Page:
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Auburn attorney sued over crash suit

Man’s injury case tossed amid delays

– Auburn attorney Kevin Likes is the target of an Allen County lawsuit accusing him of legal malpractice.

The lawsuit, filed this month in Allen Superior Court by Rickey D. Whitaker and Cheryl L. Whitaker, accuses Likes of mishandling a personal injury lawsuit filed in 2008 by Rickey Whitaker.

According to the lawsuit against the attorney, Whitaker was injured in an auto crash in December 2006 and sued the other driver two years later.

When attorneys for the defendant in that case asked Likes to provide information, court documents said, Likes was late in turning over the information. And when he did, the information was “misleading and improper,” according to the lawsuit filed this month.

The original lawsuit was dismissed in Allen Circuit Court because of Likes’ lapses, court documents said, preventing Whitaker from collecting for his injuries. Defense attorneys argued that back surgery Whitaker had before they obtained the information requested prevented them from gathering the evidence they needed. A judge agreed, dismissing the case and awarding $3,700 in attorney fees to the defendants, according to court documents.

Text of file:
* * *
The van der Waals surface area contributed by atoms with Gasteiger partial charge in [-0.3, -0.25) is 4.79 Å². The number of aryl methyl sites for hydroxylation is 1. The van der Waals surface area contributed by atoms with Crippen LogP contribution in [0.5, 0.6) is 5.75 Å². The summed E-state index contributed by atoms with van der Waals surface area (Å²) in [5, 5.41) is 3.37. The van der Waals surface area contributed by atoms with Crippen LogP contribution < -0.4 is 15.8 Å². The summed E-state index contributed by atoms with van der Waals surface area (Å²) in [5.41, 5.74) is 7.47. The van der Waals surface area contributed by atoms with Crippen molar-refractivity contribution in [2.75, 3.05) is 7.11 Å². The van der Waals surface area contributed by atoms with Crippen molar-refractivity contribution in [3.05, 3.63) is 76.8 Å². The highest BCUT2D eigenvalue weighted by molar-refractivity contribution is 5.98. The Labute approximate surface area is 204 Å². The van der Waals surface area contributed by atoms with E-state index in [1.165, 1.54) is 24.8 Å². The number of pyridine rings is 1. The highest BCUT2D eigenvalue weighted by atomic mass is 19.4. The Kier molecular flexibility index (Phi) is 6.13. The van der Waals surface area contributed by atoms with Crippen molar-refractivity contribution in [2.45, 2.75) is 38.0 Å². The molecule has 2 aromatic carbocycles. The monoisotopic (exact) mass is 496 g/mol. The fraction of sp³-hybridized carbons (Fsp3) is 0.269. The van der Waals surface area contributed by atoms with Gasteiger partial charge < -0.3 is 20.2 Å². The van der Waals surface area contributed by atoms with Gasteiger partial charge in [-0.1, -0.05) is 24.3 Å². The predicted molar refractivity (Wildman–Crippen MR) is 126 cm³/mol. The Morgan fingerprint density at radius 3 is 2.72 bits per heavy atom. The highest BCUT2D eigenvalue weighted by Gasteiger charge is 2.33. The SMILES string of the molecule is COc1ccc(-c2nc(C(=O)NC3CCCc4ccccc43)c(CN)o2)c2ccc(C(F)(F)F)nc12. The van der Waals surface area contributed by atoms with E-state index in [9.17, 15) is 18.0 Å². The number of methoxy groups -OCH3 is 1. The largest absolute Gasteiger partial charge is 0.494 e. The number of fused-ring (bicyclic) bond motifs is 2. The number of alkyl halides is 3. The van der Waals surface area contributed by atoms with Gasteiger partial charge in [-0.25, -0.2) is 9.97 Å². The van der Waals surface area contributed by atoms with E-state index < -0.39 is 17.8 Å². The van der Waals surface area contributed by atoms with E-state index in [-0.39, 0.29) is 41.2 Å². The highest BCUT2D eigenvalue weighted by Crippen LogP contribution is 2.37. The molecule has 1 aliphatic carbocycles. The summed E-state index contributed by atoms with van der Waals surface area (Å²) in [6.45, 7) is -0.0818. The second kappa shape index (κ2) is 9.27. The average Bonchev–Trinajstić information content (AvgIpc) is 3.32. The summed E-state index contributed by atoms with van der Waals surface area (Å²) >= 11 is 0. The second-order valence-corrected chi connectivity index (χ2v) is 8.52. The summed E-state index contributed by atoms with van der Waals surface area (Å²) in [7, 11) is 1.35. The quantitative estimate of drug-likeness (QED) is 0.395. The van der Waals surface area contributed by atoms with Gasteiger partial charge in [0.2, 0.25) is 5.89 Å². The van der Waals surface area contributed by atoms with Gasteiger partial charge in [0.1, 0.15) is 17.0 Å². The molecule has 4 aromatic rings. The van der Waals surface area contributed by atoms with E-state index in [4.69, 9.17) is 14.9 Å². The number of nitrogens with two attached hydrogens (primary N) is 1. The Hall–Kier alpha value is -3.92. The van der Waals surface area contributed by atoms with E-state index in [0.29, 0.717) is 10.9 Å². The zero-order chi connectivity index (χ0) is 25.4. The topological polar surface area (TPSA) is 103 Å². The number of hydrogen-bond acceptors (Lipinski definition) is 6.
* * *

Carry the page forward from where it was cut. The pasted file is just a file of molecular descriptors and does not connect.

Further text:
Whitaker appealed, and the Circuit Court’s decision was overturned by the Indiana Court of Appeals in March 2011. In their ruling, the appeals court judges said that Likes’ “failure to timely respond … is unacceptable conduct by an officer of the court.”

Instead, the appeals court ordered Likes to pay $625 in fees as a sanction and reinstated the case. But the appeals court was overturned a few months later by the Indiana Supreme Court, which again dismissed the case. In a split decision, the state Supreme Court ruled in favor of the driver of the other car.

Whitaker’s attorney, Jason Reese, said there was a $1 million insurance policy on the vehicle that hit Whitaker.

“We’re not saying this is a million-dollar case, but he lost all rights to ever make a claim,” Reese said.

And before filing the lawsuit, the Whitakers tried to resolve the matter with Likes and his malpractice attorneys, Reese said.

“We wanted to negotiate,” he said. “We were ignored repeatedly by Mr. Likes’ malpractice insurance carrier.”

Likes also did not respond to requests to resolve the situation, Reese said.

“We’re not attacking him personally,” Reese said. “But you don’t let a paralegal run your office when it comes to cases.”

Likes declined to comment Thursday on the pending litigation.